I write this to myself to help me find closure and with the idea that this is something she will never know or could ever understand.


I’m sitting here listening to the shallow rhythmic breathing of my mom. We are waiting for the ambulance to come to take her home. That realization has the ring of going home to Portofino Place but also of going to her eternal home. Very soon my mom will be going home.

This kind of understanding took a while to sink in. She came to the hospital 2 weeks ago and we never thought the end was so close. We never had a reason to think that. But now finally it is sinking in. When the gastro doctor said she cannot eat anymore without a feeding tube the truth didn’t sink in.  When her team of doctors said that I need to speak with the hospice team it didn’t sink in.  When I asked the doctor what she can eat when she gets home, he said anything she wants. It doesn’t matter he told me. Just let her be comfortable and as happy as possible. For some reason it just sunk in.  She hasn’t stopped sleeping since I got here. When she wakes up for a few seconds it’s unclear what she is saying.  Reality has sunk in.

I’m sad that soon I won’t have a parent. Even her being the protagonist she always was, it will be odd to live in a world without her.  She was the protagonist of so many people. I think Ron will miss her the most. She beat him up daily and yet he is taking it the hardest since his life will change the most.

My thoughts go back to the death of my father, being in the hospital and having so little to do with the decisions and I think I was detached from the emotional pain of it. I am thinking of that a lot the last few days. I wonder why it was like that. Dad had Harriet to make the decisions.  No one ever asked me what I thought. Now I, being the healthcare proxy, am asked so many questions and yet for some reason I know to confer with my brothers and with Ron to keep them involved. It’s not because I need their input but because they need to have input. I get it. With my mom’s impending end upon us, this will be a time we all remember as a time of sadness, of course, but also of having so much support while being part of a large family. Positivism came from that because we all went through this together.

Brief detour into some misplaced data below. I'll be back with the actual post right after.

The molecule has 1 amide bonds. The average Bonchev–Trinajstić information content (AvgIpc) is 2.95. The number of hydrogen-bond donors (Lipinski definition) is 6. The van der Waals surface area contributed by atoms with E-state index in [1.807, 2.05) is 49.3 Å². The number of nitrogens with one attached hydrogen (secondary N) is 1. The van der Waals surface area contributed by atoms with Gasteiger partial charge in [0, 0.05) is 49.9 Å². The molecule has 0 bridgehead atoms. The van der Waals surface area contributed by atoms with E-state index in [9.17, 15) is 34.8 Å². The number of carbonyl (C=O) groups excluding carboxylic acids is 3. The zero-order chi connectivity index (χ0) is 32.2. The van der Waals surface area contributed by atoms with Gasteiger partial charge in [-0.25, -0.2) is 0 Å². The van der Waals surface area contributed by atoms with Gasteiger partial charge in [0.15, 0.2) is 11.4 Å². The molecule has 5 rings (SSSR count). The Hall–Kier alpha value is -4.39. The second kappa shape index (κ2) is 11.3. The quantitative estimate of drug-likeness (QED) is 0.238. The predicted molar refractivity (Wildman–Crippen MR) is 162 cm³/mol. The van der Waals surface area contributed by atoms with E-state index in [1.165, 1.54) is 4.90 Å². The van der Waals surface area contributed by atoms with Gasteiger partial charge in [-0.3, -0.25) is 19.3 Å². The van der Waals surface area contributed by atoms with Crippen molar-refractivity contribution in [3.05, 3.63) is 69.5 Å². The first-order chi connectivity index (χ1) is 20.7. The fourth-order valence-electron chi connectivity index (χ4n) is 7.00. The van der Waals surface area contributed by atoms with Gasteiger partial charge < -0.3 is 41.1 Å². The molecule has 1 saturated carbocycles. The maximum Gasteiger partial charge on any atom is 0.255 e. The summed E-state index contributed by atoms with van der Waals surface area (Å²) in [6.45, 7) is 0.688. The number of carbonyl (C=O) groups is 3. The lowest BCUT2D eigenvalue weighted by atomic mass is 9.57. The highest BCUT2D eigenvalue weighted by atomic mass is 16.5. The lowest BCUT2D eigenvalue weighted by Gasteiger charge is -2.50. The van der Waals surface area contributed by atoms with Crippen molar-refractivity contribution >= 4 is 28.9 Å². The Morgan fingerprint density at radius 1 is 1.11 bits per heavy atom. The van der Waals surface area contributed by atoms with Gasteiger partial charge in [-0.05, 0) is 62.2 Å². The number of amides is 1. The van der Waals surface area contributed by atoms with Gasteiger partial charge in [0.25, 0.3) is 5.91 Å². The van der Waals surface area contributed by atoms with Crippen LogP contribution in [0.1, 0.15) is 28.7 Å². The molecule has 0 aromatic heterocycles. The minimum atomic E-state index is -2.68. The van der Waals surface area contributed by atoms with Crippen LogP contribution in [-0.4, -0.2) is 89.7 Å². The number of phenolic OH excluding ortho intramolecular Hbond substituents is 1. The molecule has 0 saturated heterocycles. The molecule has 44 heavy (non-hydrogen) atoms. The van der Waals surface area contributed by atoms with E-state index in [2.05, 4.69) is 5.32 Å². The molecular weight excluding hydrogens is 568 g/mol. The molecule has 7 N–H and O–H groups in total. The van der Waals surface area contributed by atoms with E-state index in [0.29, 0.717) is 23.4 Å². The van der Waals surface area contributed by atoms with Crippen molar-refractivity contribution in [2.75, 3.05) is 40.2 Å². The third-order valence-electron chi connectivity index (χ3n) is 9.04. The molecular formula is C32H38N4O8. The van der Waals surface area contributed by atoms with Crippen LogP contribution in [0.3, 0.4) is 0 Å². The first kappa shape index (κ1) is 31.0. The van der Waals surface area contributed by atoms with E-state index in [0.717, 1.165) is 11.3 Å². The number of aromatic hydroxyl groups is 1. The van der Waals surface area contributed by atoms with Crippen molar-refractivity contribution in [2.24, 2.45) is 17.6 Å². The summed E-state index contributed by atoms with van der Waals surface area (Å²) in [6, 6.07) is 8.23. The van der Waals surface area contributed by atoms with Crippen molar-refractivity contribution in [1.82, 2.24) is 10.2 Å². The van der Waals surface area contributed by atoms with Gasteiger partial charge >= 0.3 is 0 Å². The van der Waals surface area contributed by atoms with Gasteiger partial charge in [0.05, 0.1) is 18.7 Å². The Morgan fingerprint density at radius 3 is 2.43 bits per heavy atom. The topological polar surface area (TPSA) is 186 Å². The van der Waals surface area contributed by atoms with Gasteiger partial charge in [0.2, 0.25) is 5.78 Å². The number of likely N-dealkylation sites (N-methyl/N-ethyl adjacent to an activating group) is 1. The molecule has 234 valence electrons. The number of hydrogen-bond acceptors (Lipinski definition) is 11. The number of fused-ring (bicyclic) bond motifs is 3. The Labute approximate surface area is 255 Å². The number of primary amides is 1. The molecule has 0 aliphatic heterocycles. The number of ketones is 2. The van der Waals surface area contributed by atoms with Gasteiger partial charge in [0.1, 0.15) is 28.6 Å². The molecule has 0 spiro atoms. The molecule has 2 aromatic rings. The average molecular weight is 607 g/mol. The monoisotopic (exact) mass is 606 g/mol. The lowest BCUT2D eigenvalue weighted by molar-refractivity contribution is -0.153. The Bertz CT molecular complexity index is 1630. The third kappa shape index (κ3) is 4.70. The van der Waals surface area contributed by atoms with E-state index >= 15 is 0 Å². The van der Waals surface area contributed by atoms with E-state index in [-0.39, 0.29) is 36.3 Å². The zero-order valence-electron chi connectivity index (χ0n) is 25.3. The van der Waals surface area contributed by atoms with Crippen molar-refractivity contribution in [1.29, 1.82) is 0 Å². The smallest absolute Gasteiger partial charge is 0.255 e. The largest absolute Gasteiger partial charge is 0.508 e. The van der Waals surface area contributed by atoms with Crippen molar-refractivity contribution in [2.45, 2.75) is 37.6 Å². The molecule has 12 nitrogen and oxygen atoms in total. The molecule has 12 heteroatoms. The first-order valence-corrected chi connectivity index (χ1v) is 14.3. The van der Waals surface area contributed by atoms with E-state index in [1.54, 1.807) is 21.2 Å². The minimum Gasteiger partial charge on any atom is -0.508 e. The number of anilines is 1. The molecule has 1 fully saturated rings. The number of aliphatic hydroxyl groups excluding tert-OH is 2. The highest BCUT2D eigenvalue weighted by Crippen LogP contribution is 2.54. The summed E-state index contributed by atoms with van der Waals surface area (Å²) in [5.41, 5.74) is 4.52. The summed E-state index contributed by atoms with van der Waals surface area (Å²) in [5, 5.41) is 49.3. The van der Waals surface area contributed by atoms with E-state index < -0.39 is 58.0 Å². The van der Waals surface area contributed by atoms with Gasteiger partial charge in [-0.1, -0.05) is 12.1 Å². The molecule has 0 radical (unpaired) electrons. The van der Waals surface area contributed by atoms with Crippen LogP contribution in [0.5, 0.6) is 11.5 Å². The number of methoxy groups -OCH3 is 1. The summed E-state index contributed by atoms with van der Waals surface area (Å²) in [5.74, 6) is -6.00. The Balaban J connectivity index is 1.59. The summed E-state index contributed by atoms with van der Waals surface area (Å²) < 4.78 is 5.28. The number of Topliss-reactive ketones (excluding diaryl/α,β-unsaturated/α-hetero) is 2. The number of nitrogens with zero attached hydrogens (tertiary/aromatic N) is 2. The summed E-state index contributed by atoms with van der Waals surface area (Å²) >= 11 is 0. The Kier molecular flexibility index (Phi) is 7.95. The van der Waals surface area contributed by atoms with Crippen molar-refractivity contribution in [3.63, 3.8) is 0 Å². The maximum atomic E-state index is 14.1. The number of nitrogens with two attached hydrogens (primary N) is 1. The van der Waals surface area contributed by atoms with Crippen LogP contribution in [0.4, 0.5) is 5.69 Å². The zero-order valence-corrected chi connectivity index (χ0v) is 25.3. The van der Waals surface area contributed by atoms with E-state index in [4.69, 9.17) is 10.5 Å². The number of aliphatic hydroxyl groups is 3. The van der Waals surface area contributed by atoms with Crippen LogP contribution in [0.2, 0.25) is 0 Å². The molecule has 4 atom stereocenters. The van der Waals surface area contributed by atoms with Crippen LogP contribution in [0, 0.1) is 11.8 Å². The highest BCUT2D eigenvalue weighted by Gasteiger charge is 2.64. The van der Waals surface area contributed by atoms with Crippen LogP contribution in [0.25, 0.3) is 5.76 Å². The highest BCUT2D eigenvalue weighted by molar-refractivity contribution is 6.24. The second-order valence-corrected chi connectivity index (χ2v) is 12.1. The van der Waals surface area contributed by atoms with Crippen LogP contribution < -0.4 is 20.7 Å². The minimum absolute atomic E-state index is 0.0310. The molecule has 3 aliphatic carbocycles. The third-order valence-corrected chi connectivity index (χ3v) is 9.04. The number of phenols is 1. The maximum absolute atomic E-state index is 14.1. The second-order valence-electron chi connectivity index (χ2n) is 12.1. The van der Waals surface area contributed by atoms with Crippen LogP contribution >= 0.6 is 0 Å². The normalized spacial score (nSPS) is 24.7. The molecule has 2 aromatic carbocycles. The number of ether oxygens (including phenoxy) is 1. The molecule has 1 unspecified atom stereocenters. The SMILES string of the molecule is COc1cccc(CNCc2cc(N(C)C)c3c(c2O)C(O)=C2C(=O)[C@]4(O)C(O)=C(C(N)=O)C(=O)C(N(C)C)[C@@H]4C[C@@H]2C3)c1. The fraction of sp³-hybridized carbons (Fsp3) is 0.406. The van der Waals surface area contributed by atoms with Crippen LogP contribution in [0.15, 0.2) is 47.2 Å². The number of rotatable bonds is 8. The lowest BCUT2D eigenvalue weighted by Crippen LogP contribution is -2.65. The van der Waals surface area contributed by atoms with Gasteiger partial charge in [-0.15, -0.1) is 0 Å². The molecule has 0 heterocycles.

I suppose the reality of mom’s condition is written all over my face.  Dr. Cheuk just came into the room to sit with me and talk. She gave words of encouragement and deep respect for our family. She told me that mom’s kidney creatine level is higher than it should be so she can’t take the blood thinner for the blood clot she has in her leg. She asked if that’s okay. Another decision. She asked when she gets home and gets sick will we be bringing her to the hospital.  Another decision.  The doctors at Huntington Hospital are extremely caring. She just sat quietly with me for quite a few minutes, silently, and then slowly stood up.  We hugged, I thanked her, and she left.   I will always appreciate those moments with Dr. Cheuk.

This realization is clear.  The end is approaching.